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image: Madeline Gannon/flickr

To discover the impact of robots on the average manufacturing worker, we analysed their effect in 14 industries across 17 developed countries from 1993 to 2007. We found that industrial robots increase labour productivity, total factor productivity and wages.

by   -   April 15, 2013

To coincide with Robohub’s Jobs Focus, we asked our panelists to weigh in on the role that robots play in the wider economy, and whether this is a good thing or a bad thing for employment numbers. Here’s what they have to say:

John-Dulchinos
John Dulchinos feature article: “The great equalizer: How robotics frees manufacturers from consolidating in low-wage nations”

These days it is hard to read an article about the future of robots that does not include a reference to jobs. As a pure roboticist, I object to the constant connection between the two, but as a concerned citizen I think it is a worthwhile discussion …

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Raffaello-DAndrea.jpg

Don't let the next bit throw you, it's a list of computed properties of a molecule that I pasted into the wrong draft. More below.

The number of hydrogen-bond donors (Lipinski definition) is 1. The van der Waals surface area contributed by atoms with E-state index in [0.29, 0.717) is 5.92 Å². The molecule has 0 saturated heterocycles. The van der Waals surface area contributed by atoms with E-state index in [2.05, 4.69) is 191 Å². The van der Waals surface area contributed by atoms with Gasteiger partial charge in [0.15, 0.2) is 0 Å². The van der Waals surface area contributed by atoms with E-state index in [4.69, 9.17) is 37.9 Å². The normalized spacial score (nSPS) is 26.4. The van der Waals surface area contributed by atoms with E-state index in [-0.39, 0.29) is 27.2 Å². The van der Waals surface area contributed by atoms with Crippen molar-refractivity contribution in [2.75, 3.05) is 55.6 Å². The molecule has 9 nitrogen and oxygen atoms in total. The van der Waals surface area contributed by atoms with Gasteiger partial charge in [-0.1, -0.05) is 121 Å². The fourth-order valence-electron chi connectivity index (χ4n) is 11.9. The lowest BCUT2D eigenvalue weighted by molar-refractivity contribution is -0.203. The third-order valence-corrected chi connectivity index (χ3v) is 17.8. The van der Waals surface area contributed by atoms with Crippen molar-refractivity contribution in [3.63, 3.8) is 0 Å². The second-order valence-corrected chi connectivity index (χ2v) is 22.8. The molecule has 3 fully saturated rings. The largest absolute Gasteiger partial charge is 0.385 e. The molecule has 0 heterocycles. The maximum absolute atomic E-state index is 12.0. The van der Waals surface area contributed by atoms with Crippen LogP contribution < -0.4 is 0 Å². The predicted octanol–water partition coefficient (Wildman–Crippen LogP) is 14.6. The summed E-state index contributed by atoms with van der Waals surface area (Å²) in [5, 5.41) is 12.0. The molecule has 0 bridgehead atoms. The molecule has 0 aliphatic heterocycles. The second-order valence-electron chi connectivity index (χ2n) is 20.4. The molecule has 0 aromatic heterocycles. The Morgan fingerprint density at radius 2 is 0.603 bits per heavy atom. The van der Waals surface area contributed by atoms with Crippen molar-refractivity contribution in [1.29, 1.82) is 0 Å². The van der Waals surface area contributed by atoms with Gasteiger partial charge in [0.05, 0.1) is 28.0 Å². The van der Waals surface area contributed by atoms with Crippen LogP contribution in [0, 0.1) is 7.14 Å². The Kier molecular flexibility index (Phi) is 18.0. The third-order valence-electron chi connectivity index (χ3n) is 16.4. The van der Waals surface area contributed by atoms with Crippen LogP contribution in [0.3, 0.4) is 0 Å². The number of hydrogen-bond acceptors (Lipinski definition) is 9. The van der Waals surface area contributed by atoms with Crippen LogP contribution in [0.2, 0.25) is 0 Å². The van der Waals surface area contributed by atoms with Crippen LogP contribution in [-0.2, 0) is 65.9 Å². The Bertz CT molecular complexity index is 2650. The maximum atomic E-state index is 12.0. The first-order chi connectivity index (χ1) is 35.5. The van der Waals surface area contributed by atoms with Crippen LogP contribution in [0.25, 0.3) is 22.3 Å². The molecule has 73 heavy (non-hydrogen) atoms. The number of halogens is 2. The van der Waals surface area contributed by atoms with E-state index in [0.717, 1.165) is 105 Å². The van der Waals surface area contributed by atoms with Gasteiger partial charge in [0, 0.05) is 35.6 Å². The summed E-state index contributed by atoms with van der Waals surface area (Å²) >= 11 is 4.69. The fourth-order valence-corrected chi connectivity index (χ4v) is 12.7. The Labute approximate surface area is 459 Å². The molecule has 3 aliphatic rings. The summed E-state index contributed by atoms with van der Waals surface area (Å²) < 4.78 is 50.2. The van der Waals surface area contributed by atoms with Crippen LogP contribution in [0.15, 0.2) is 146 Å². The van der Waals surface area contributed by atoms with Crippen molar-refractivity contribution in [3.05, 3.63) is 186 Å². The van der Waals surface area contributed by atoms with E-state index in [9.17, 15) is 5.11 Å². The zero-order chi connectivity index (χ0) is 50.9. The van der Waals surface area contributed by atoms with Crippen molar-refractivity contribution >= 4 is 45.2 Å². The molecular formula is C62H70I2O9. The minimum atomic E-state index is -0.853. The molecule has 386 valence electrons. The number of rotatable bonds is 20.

Raffaello D’Andrea on “Do robots kill jobs?”

There is no doubt that robots, and automation in general, replace humans in the work-force: all productivity-enhancing tools, by definition, result in a decrease in the number of man-hours required to perform a given task …

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Mark Tilden

Mark Tilden on “Do robots kill jobs?”

Robots do kill jobs but they’re crappy jobs, so good riddance.  If you’ve ever had a job you were desperate for the money, but immediately regretted after you got it, then you know what I mean. …

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We hope you will join the discussion. Feel free to post your comment below.

See all the posts in Robohub’s Jobs Focus →

by   -   April 14, 2013

Robots do kill jobs but they’re crappy jobs, so good riddance.  If you’ve ever had a job you were desperate for the money, but immediately regretted after you got it, then you know what I mean.

This Robotics By Invitation contribution is part of Robohub’s Jobs Focus.

The anxiety occurs when robots have anthropomorphic similarities that people wrongly associate with human ambition.  When a (semi) humanoid takes away the whole menial job that used to be done by a person, there’s an instinctive focus to blame the machine, not the corporation optimizing its bottom line.  Optimizing tasks to reduce costs is a good thing.  It’s just a shame we haven’t kept up with the social reforms needed so people who had those jobs before could find better jobs now.

So the short answer is robot-brained corporations kill jobs.  Robots are just the anthropomorphic patsies that get blamed.

Still, now I have to go and stare worriedly at my toaster.

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See all the posts in Robohub’s Jobs Focus →



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